Lifestyle

A Perfect (and Cheap) Thanksgiving Red


For only $12, the 2008 Palo Alto Reserve from Chile is a balanced, earthy red that is the perfect accompaniment to turkey

To find a drinkable, not to mention enjoyable, white wine within spitting distance of $10—spitting, of course, being the highly competitive, preferably noncontact sport practiced by wine professionals—is cause for celebration. To find a red that fits these demanding criteria is a true rarity. So welcome the Palo Alto Reserve 2008 ($12), this week's wine of the week, a delightfully pleasing red blend from Chile that will make the perfect accompaniment to the Thanksgiving turkey. It's classy enough to satisfy the most discerning wine snob, as long as you don't show him the price, and inexpensive enough so you don't feel you are wasting your Cru Classé Bordeaux on Uncle John after he's fortified himself for the upcoming ordeal with three martinis. Now, I am generally pretty skeptical about Chilean wines, as most of them—though not all, as we see here—are either pretty awful rubbish or overpriced, overextracted cola wines. Just when my prejudices are getting comfortably locked into place, however, along comes a stunner like this to upset the whole grape cart. What I like about the Palo Alto is that there's real fruit in the wine, along with a spicy earthiness, thanks to the syrah in the blend, with both being nicely balanced by the elegant haughtiness of the cab and the rounding femininity of the carmenère. It also has real grip, which makes it eminently food friendly, while possessing both the weight and the lightness of touch to pair perfectly with the turkey. When to Drink: Now Breathing/Decanting: 30 minutes breathing is essential Food Pairing: Turkey, of course Grapes: 55 percent cabernet sauvignon, 30 percent carmenère, 15 percent syrah. Appellation: Maule Valley Region: Maule Valley Country: Chile Price: $12 Availability: Good Web Site: www.banfivintners.com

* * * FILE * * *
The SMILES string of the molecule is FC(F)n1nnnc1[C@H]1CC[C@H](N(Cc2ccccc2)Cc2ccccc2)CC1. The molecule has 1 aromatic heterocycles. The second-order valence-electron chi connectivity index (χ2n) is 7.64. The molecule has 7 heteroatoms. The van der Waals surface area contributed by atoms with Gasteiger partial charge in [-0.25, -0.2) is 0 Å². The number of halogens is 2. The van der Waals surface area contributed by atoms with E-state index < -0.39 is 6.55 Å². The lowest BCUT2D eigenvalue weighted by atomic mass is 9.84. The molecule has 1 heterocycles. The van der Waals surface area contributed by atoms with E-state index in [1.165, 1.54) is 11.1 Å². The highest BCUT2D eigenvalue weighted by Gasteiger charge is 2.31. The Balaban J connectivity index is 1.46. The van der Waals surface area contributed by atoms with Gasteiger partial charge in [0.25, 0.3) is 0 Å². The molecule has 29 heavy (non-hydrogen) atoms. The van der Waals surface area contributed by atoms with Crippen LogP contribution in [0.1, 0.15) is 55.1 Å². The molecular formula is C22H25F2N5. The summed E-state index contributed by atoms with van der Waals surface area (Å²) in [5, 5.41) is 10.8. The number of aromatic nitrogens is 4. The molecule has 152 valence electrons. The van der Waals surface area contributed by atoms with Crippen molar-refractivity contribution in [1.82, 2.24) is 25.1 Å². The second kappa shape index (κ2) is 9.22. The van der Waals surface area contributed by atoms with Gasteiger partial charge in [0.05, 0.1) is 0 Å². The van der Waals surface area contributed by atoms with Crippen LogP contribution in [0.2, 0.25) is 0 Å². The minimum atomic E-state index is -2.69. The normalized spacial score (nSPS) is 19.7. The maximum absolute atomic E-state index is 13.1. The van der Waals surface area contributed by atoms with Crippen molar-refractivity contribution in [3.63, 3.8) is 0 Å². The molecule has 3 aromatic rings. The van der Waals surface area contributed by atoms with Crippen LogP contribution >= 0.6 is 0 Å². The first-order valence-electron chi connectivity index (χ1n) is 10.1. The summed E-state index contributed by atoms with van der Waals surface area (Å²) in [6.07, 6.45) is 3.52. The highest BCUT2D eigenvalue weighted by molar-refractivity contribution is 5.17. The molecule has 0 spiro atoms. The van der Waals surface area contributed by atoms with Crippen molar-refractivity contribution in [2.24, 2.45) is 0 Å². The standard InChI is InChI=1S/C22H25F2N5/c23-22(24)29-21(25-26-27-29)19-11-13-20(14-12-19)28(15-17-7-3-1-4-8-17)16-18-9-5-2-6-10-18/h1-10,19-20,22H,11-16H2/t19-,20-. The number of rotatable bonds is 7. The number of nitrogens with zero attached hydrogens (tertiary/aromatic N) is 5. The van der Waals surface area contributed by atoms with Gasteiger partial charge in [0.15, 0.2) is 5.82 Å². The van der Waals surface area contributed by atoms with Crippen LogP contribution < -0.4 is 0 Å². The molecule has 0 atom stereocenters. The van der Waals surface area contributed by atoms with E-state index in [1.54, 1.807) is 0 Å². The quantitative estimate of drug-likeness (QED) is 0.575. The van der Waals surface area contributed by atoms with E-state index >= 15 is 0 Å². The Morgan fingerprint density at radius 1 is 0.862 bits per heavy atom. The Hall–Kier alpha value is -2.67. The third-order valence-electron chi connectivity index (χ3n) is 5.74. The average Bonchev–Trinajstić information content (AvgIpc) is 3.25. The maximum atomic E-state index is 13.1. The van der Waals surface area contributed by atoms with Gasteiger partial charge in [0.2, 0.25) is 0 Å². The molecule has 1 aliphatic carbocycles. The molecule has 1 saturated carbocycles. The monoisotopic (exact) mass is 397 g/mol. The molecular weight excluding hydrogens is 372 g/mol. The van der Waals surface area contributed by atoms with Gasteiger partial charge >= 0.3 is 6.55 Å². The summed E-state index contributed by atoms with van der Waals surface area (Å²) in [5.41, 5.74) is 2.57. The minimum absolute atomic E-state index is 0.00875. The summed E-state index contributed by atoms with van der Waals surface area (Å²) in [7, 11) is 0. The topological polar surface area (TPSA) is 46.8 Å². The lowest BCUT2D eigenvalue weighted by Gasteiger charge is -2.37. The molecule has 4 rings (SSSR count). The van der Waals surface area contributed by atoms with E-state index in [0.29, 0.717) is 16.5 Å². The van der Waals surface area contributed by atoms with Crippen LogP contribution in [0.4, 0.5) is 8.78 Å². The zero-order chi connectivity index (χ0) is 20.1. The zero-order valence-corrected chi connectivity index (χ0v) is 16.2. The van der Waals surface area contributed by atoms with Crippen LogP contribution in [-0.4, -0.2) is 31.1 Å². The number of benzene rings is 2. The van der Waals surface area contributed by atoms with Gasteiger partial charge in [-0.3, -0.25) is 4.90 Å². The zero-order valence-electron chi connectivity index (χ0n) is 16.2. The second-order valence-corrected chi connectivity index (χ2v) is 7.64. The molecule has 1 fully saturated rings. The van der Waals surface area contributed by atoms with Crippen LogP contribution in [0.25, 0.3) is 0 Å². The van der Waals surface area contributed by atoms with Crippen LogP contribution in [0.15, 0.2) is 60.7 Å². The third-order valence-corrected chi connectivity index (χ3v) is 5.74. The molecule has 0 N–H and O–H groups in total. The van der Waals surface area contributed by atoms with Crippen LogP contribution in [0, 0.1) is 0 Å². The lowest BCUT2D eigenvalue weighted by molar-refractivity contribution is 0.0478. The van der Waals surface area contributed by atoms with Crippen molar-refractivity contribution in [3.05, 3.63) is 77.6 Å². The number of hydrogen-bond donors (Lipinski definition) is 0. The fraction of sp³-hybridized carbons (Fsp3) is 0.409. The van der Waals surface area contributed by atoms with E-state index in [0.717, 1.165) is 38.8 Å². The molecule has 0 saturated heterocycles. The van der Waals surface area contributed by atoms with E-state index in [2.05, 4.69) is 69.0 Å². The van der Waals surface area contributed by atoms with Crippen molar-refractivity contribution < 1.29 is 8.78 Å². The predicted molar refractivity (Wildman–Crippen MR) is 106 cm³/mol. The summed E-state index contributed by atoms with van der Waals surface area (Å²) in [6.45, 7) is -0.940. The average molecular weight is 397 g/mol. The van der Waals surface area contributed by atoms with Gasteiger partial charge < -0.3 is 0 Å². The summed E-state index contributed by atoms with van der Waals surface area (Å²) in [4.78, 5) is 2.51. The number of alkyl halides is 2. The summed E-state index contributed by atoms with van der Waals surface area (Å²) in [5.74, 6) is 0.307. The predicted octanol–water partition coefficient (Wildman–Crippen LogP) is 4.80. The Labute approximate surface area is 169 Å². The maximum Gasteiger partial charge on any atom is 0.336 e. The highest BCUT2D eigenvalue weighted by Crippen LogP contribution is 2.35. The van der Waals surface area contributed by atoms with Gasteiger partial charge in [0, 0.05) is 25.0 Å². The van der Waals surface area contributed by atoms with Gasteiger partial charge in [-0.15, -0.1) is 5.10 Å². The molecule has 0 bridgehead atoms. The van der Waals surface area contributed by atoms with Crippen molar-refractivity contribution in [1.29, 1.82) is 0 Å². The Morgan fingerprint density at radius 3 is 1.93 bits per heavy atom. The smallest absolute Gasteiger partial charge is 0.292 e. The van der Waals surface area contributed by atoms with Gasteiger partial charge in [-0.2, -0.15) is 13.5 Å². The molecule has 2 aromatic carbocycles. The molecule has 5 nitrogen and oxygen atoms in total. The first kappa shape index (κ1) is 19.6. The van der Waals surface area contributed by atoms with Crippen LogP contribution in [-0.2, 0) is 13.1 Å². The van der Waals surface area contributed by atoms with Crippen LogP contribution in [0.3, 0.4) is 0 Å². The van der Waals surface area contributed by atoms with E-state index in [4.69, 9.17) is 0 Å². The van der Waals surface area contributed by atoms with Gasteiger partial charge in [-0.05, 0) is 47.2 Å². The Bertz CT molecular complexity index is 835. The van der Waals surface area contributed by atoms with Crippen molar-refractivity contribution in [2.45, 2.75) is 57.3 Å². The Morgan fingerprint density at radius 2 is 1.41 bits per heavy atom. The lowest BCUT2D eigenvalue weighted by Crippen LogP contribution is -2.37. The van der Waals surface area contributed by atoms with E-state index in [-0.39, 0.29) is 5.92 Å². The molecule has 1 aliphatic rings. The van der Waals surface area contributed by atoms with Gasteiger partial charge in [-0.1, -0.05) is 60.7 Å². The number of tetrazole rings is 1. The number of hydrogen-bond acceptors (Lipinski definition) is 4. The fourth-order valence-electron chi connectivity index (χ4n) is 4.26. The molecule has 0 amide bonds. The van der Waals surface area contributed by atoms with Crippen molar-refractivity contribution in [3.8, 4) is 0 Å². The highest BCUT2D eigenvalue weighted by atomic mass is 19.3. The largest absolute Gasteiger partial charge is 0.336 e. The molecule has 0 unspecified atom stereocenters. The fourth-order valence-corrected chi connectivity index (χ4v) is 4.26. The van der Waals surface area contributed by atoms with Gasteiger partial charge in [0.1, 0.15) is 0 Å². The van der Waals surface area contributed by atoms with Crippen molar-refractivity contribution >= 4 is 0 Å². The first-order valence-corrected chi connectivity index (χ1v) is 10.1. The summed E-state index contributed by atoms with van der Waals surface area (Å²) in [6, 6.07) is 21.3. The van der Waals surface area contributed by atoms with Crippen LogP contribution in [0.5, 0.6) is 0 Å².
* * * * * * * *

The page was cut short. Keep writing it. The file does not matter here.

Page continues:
Nick Passmore is an independent wine writer and consultant based in New York. For five years he contributed a widely read monthly wine column to Forbes.com, in addition to which his work has appeared in such publications as Forbes, Discover, Town Country, the Robb Report, the Wine Enthusiast, Saveur, Sky, and Golf Connoisseur. He is currently Artisanal Editor for Four Seasons magazine and contributes the Nick Passmore: Wine of the Week column to Businessweek.com. He is also a judge at the widely respected annual Critics' Challenge wine competition.

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